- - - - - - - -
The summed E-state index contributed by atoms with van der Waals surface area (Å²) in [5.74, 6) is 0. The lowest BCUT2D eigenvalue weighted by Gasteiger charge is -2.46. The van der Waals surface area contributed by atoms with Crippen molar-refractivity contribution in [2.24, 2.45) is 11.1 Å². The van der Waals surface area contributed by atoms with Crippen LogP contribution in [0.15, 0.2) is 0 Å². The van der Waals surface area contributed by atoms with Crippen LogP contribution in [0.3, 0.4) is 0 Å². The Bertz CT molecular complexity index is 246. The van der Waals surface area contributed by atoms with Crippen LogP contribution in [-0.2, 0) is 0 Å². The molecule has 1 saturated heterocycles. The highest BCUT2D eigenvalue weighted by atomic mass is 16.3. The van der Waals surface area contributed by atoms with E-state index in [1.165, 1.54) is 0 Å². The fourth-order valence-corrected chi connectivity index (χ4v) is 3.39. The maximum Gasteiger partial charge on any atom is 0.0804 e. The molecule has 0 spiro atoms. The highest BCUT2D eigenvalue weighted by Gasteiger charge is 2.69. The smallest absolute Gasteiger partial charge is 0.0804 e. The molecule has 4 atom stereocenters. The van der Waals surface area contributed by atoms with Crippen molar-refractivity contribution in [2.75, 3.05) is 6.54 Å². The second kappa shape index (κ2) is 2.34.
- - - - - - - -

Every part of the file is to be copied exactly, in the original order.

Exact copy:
The summed E-state index contributed by atoms with van der Waals surface area (Å²) in [5.74, 6) is 0. The lowest BCUT2D eigenvalue weighted by Gasteiger charge is -2.46. The van der Waals surface area contributed by atoms with Crippen molar-refractivity contribution in [2.24, 2.45) is 11.1 Å². The van der Waals surface area contributed by atoms with Crippen LogP contribution in [0.15, 0.2) is 0 Å². The van der Waals surface area contributed by atoms with Crippen LogP contribution in [0.3, 0.4) is 0 Å². The Bertz CT molecular complexity index is 246. The van der Waals surface area contributed by atoms with Crippen LogP contribution in [-0.2, 0) is 0 Å². The molecule has 1 saturated heterocycles. The highest BCUT2D eigenvalue weighted by atomic mass is 16.3. The van der Waals surface area contributed by atoms with E-state index in [1.165, 1.54) is 0 Å². The fourth-order valence-corrected chi connectivity index (χ4v) is 3.39. The maximum Gasteiger partial charge on any atom is 0.0804 e. The molecule has 0 spiro atoms. The highest BCUT2D eigenvalue weighted by Gasteiger charge is 2.69. The smallest absolute Gasteiger partial charge is 0.0804 e. The molecule has 4 atom stereocenters. The van der Waals surface area contributed by atoms with Crippen molar-refractivity contribution in [2.75, 3.05) is 6.54 Å². The second kappa shape index (κ2) is 2.34.